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Gov. Janet Napolitano signed six executive orders on the first day of her second term, toughening air-pollution regulations, creating a plan to improve long-term care facilities and adding a financing scheme for water projects.
Later, she used her State of the State address to call for fundamental change in the way Arizona grows, educates its children and prepares for the new economy.
In doing so, Napolitano answered questions about how she would govern in a second term. Her flurry of executive-order signings caught GOP legislative leaders by surprise. advertisement?
Gov. Janet Napolitano's proposal to expand government-run children's health insurance could bring high financial costs, according to the Goldwater Institute.
Gov. Janet Napolitano's budget plans are getting mixed reviews with support for her focus on highways and children's health care offset by worries about debt and spending levels.
The governor's $10.4 billion budget includes as much as $1 billion in bonding and debt.
Hallmarks of the budget include expanding state health care programs to cover more uninsured children, taking out longer-term bonds to bring in cash for highway construction and taking on debt for school construction instead of paying upfront.
PHOENIX Trains, lanes and automobiles.
Those are the big options on the table as state leaders prepare for millions of new cars expected to clog our roads and freeways over the next two decades, pumping out tons more pollution to cloud the skies.
With rapid growth, lawmakers say transportation seems to be a hotter topic now than it has been in years.
Last week Gov. Janet Napolitano signed an executive order for the Arizona Department of Transportation to look into mass transit options.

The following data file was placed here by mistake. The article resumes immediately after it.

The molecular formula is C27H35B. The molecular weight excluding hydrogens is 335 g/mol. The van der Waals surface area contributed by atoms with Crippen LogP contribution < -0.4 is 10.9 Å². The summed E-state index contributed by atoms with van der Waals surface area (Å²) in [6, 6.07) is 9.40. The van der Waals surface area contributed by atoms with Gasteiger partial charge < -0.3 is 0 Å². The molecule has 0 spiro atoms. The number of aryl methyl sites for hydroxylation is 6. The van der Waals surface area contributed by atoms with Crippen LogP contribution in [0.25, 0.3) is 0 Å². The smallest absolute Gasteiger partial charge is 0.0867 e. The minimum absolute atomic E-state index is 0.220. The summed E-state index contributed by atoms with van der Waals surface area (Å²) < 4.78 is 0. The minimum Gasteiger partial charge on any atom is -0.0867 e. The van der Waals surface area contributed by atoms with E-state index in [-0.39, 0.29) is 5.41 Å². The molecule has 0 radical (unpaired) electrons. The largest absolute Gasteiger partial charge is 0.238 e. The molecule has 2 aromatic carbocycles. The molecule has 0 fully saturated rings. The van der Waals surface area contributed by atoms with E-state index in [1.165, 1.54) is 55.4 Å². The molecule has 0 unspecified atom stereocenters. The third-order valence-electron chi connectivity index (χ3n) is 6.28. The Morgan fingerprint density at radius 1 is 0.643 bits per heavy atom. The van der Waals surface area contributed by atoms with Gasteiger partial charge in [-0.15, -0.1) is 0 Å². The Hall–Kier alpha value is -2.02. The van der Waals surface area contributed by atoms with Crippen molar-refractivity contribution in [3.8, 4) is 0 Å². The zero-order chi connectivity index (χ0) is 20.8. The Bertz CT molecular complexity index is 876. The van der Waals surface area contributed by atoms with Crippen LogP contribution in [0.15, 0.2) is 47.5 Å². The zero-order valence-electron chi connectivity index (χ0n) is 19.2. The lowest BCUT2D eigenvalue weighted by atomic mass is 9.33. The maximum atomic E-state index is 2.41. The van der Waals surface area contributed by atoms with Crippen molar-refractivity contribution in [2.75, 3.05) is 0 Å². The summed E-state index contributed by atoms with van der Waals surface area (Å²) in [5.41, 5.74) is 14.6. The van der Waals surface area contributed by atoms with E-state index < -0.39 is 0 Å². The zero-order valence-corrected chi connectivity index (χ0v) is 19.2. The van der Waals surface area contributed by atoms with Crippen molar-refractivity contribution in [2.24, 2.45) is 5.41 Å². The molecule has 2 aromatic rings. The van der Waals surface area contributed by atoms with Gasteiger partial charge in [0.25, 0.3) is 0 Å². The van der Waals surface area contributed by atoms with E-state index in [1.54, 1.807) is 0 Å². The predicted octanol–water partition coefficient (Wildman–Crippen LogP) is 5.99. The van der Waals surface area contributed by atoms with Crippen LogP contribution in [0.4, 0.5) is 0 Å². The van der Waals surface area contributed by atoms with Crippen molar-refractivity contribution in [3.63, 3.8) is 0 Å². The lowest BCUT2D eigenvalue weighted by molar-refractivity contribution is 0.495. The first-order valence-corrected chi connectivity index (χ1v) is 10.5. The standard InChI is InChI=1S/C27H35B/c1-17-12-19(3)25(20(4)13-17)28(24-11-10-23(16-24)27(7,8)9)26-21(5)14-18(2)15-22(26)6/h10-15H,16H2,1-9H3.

Arizona is in its 12th straight year of drought, but at the state Capitol, it's raining - at least when it come to money for roads.
A proposal to drain the state's $650 million "rainy day fund" to pay for highway construction is gaining ground even as opponents argue this is not how the fund was meant to be used.
As Nevada's lawmakers prepare for next February's legislative session newspaper headlines are blaring: "Nevada schools ask for an additional $1 billion." It's not safe to sleep because it's that time again when all the tax consumers come out of the woodwork with their hands outstretched palms up. This request by Nevada school superintendents and school boards, who have termed it "Invest '07", stunned lawmakers at the Legislative Committee on Education in Carson City recently. State Senator Barbara Cegavske (R - Las Vegas) termed the proposal "an enormous Christmas wish list."
Barry Goldwater very well may be turning over in his grave come election day, because Arizona is on the verge of a major expansion in the size and scope of government.
That's the opinion of some conservative business leaders as ballot questions related to tobacco taxes, workplace smoking bans, minimum wage and farm animal pens are poised to pass.
Proposition 203 would increase tobacco taxes by $150 million annually and put that money toward new programs for preschools and children's health.
In early 2003, landowners in Ahwatukee, Foothills offered to sell the Arizona Department of Transportation the piece of their 80 acres that stood in the path of the proposed South Mountain Freeway.
With no cash to spend on the unfunded freeway, the state declined.
Today, ADOT is scrambling to buy that same land, which has been sculpted into individual lots awaiting the construction of multimillion-dollar homes. advertisement
One real estate boom later, desert dirt is a lot more expensive these days.
Welfare reform is one of the great victories in recent times over relentlessly advancing government. But
Sens. John McCain and Jon Kyl and Reps. John Shadegg and Jeff Flake - all Arizona Republicans - were among 12 lawmakers who opposed the transportation bill, the Goldwater Institute noted.
The bill disperses $286 billion from the federal gas tax of 18.4 cents per gallon, launched in the 1950s to build the interstate highway system, which has long since been completed.